AT&T adds to Mexico shopping spree with Nextel Mexico buy

The $1.875 billion deal follows its acquisition of Iusacell and bid to expand its presence in Mexico.

Roger Cheng Former Executive Editor / Head of News
Roger Cheng (he/him/his) was the executive editor in charge of CNET News, managing everything from daily breaking news to in-depth investigative packages. Prior to this, he was on the telecommunications beat and wrote for Dow Jones Newswires and The Wall Street Journal for nearly a decade and got his start writing and laying out pages at a local paper in Southern California. He's a devoted Trojan alum and thinks sleep is the perfect -- if unattainable -- hobby for a parent.
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Roger Cheng
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AT&T is bulking up in Mexico. AT&T

AT&T isn't wasting time establishing a foothold in Mexico.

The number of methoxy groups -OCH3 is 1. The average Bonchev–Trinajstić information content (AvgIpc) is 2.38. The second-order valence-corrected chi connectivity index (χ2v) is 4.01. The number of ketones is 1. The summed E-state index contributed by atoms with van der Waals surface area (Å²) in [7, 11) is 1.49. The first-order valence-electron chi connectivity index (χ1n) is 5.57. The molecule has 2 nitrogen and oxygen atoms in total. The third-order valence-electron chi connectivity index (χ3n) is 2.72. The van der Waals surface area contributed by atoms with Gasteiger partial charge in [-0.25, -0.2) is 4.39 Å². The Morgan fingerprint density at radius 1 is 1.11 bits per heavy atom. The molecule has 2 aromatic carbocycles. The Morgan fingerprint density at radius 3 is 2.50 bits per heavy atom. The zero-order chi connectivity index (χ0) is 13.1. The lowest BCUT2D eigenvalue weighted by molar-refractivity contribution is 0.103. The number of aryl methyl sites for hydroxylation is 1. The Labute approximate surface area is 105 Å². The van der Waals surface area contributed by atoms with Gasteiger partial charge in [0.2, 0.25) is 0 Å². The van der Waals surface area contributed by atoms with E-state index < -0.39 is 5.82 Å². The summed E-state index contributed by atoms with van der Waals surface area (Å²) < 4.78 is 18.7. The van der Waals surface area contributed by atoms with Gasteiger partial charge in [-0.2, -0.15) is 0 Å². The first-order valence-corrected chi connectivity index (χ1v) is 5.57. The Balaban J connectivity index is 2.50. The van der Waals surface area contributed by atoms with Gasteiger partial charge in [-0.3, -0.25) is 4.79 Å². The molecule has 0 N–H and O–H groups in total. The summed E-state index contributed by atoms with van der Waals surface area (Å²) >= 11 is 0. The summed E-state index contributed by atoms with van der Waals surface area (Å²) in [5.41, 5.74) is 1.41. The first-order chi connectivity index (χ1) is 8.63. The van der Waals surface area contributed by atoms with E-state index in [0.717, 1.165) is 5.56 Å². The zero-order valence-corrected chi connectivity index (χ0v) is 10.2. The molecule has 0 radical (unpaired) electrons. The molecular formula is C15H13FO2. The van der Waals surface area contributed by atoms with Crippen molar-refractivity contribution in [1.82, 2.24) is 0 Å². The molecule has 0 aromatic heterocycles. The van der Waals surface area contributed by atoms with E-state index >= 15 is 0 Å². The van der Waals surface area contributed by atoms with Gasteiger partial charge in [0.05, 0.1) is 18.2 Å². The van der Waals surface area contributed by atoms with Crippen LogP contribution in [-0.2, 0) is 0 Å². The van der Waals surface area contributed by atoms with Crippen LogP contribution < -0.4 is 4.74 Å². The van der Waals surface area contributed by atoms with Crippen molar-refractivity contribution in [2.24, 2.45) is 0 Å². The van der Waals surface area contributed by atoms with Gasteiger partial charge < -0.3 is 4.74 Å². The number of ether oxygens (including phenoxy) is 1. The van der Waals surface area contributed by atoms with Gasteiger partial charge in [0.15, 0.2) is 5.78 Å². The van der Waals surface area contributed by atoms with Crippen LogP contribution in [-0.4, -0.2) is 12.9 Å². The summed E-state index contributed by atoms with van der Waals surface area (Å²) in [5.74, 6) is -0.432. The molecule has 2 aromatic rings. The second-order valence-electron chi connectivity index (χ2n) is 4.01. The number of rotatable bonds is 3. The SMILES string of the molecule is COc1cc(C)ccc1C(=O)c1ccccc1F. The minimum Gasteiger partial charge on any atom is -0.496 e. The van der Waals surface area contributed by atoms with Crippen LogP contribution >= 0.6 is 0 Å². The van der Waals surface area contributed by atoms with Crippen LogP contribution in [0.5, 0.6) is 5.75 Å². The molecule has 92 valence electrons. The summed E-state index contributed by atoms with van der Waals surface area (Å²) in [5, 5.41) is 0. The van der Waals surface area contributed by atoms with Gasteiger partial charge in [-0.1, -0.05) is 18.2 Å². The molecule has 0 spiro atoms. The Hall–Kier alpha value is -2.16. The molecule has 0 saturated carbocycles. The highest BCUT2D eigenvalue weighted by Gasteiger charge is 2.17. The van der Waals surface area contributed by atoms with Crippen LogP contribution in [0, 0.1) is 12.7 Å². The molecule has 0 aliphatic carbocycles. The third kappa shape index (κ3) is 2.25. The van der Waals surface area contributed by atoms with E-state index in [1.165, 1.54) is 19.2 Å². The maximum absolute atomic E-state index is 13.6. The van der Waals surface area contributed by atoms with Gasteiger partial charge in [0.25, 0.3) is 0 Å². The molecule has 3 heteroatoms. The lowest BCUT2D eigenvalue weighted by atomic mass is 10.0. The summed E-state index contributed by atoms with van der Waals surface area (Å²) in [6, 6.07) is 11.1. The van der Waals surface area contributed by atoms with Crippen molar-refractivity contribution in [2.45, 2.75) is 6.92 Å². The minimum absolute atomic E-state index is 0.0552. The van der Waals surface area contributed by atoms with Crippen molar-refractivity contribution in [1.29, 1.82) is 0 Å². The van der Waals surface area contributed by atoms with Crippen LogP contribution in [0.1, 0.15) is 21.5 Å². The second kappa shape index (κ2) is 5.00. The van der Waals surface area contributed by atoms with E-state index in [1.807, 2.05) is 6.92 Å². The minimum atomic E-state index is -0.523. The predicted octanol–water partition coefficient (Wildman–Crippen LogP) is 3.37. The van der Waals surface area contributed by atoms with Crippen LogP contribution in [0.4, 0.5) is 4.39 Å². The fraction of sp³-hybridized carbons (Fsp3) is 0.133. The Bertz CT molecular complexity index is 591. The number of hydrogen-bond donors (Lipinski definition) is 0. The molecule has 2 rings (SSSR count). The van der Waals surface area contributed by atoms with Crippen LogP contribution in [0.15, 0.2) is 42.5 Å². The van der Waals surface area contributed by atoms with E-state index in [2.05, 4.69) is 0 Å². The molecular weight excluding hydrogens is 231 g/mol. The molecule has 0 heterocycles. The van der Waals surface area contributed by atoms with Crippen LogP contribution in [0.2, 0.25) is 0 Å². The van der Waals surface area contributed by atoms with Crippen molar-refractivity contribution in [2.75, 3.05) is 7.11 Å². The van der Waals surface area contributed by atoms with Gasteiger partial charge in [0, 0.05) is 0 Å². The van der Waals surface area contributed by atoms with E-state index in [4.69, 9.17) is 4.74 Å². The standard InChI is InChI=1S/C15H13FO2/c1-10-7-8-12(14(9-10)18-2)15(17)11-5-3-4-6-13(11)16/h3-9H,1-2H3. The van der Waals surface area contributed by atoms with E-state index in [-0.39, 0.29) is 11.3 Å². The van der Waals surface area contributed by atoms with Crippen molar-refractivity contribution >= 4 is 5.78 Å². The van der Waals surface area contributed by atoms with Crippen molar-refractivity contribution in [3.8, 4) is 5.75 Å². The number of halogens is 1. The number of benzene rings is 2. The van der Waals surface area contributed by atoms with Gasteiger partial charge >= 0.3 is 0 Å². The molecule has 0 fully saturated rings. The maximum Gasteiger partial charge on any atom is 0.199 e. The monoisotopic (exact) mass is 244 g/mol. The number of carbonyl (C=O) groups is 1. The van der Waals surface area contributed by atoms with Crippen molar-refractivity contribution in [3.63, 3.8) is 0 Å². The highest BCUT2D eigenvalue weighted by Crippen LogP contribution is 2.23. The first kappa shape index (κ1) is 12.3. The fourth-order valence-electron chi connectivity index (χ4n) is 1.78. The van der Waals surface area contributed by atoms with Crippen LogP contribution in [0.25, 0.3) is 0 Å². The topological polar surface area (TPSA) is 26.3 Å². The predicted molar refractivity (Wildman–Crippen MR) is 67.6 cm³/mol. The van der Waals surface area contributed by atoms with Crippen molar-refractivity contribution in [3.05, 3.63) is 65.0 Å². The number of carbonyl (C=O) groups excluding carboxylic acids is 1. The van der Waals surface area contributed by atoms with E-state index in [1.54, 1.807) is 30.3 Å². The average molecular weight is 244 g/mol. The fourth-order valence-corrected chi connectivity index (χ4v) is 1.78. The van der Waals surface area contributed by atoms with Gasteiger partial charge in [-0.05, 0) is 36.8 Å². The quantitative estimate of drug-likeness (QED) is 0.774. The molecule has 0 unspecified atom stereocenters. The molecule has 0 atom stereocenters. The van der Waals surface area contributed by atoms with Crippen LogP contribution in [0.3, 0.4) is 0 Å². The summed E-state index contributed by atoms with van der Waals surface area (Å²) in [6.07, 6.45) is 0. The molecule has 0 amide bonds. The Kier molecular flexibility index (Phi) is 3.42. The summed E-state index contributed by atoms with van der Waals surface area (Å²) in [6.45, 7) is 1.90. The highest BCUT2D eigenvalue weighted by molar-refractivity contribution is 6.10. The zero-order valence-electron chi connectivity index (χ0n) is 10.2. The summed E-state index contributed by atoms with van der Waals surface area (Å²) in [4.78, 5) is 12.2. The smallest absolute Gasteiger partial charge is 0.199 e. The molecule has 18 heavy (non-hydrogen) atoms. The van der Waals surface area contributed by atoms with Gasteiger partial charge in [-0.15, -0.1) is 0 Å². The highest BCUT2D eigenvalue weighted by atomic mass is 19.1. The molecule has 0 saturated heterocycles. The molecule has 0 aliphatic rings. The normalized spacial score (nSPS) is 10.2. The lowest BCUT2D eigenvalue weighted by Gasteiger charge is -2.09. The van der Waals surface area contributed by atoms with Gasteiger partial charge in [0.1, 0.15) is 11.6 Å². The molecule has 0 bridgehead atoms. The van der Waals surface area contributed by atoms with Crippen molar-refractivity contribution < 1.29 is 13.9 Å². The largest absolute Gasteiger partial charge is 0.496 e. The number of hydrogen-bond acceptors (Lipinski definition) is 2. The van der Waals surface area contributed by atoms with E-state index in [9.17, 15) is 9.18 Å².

The second largest wireless carrier in the US by subscribers said Monday that it had entered into a deal to acquire the wireless business of NII Holdings, which operates as Nextel Mexico, for $1.875 billion, excluding outstanding debt. NII Holdings, which runs Nextel operations throughout Latin America, filed for bankruptcy in September amid heavy debt and competitive pressure in Brazil and Mexico.

The acquisition will bolster AT&T's position in Mexico, which began with its $2.5 billion purchase of Iusacell. The deals are part of broader plans to tap into new areas of growth, which include burgeoning geographies such as Mexico. AT&T's presence in Mexico and the US gives it unprecedented coverage for a North American carrier, with the potential to cover more 400 million consumers and businesses throughout those two countries.

Nextel Mexico gives AT&T 3 million subscribers and a network that covers 76 million people. The Iusacell assets, which officially became part of AT&T earlier this month, includes 9.2 million subscribers and covers 70 percent of Mexico's population of 120 million people.

AT&T expects the deal to close by the middle of the year, subject to bankruptcy auction and approvals by the US Bankruptcy Court for the Southern District of New York and Mexico's telecom regulator.

The acquisitions mean that AT&T will have to wrestle with different wireless technologies. While Iusacell runs a network based on HSPA+, or the same kind of 3G technology that its parent utilizes, Nextel Mexico uses IDEN, or the same kind of technology employed by the now defunct Nextel business in the US.